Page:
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GPS Future and Evolutions
|Title||GPS Future and Evolutions|
|Year of Publication||2011|
The GPS is a space-based global navigation satellite system (GNSS) that provides reliable positioning, navigation, and timing services to civilian and military users on a continuous worldwide basis. GPS is a U.S.-owned utility, developed by the U.S. Air Force starting with the program in 1978.
During the 1990s, a lot of civilian and commercial GPS applications appeared, and also other GNSS systems competitive with GPS were envisaged. Taking this into account, the policy of the United States policy is to maintain U.S. leadership in the service, provision, and use of satellite navigation systems. The U.S. government has additional policy goals to meet growing demands by improving the performance of GPS services, and to remain competitive with international satellite navigation systems.
GPS Modernization Program
To meet growing demands and stay competitive internationally, the U.S. government is committed to a long-term modernization program that will improve GPS performance, including more robust resistance to interference. The GPS modernization program is an ongoing, multibillion-dollar effort to upgrade the GPS space and control segments with new features to improve GPS performance. These features include new civilian and military signals.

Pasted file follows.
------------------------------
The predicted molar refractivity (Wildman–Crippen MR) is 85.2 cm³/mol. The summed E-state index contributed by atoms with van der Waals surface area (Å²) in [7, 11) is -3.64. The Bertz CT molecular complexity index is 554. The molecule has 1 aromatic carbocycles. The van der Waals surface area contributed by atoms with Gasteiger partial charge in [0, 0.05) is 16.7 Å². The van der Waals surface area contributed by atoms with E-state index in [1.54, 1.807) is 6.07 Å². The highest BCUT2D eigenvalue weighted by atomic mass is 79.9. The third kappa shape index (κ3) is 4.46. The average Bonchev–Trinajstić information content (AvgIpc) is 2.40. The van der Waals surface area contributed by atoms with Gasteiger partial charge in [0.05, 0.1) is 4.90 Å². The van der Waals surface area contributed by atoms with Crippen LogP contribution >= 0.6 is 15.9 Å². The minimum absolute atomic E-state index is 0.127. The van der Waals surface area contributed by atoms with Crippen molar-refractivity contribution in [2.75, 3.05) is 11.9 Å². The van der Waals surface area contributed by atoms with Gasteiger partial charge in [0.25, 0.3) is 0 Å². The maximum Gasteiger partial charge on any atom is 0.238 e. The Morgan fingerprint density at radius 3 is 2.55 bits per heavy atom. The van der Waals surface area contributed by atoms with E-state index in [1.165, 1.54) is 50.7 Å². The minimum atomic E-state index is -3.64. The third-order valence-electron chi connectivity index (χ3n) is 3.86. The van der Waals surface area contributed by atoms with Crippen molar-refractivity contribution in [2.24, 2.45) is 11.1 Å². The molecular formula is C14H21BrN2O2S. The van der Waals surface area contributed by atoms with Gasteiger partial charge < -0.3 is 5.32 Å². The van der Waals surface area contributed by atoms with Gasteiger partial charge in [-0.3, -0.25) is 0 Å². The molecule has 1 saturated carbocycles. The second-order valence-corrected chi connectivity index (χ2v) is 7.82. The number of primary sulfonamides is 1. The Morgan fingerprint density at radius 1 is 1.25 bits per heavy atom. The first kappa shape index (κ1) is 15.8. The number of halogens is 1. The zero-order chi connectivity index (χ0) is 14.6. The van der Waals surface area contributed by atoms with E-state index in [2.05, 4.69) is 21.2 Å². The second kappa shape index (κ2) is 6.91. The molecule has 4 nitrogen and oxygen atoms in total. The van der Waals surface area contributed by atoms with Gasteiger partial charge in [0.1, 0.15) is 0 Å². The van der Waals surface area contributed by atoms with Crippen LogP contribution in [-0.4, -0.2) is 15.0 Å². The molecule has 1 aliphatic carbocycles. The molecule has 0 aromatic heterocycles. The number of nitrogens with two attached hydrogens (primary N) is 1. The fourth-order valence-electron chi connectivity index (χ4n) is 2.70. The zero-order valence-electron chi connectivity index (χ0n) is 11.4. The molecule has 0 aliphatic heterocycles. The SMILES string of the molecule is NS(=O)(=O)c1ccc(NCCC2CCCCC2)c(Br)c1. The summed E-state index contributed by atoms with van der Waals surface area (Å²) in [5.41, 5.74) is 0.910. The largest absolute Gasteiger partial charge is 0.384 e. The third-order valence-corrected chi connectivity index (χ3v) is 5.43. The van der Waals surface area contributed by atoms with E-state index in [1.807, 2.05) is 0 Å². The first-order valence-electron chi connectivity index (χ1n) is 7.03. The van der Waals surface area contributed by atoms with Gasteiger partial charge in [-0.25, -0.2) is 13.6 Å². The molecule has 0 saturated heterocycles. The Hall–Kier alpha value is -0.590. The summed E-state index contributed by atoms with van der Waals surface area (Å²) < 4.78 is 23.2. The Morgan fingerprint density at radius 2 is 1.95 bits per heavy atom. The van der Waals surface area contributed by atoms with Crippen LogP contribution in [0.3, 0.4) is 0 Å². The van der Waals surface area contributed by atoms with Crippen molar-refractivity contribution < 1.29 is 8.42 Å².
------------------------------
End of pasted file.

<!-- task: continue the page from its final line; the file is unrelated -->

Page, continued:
Ending Selective Availability
The first step in GPS modernization took place in May 2000, when President Bill Clinton directed the Department of Defense to turn off the GPS Selective Availability (SA) feature. SA was an intentional degradation of civilian GPS accuracy, implemented on a global basis through the GPS satellites. During the 1990s, civil GPS readings could be incorrect by as much as a football field (100 meters). On the day SA was deactivated, civil GPS accuracy improved tenfold, benefiting civil and commercial users worldwide.
In 2007, the U.S. government announced plans to permanently eliminate SA by building the GPS III satellites without it.
New Civil Signals
The new signals are phasing in incrementally as new GPS satellites are launched to replace older ones. Most of the new signals will be of limited use until they are broadcast from 18 to 24 satellites.
Aimed at improving the performance for civilian users, the GPS Modernization Program will introduce the new signals designed for civilian use: L2C, L5, and L1C. The legacy civil signal, called L1 C/A or C/A at L1, will continue broadcasting in the future, for a total of four civil GPS signals: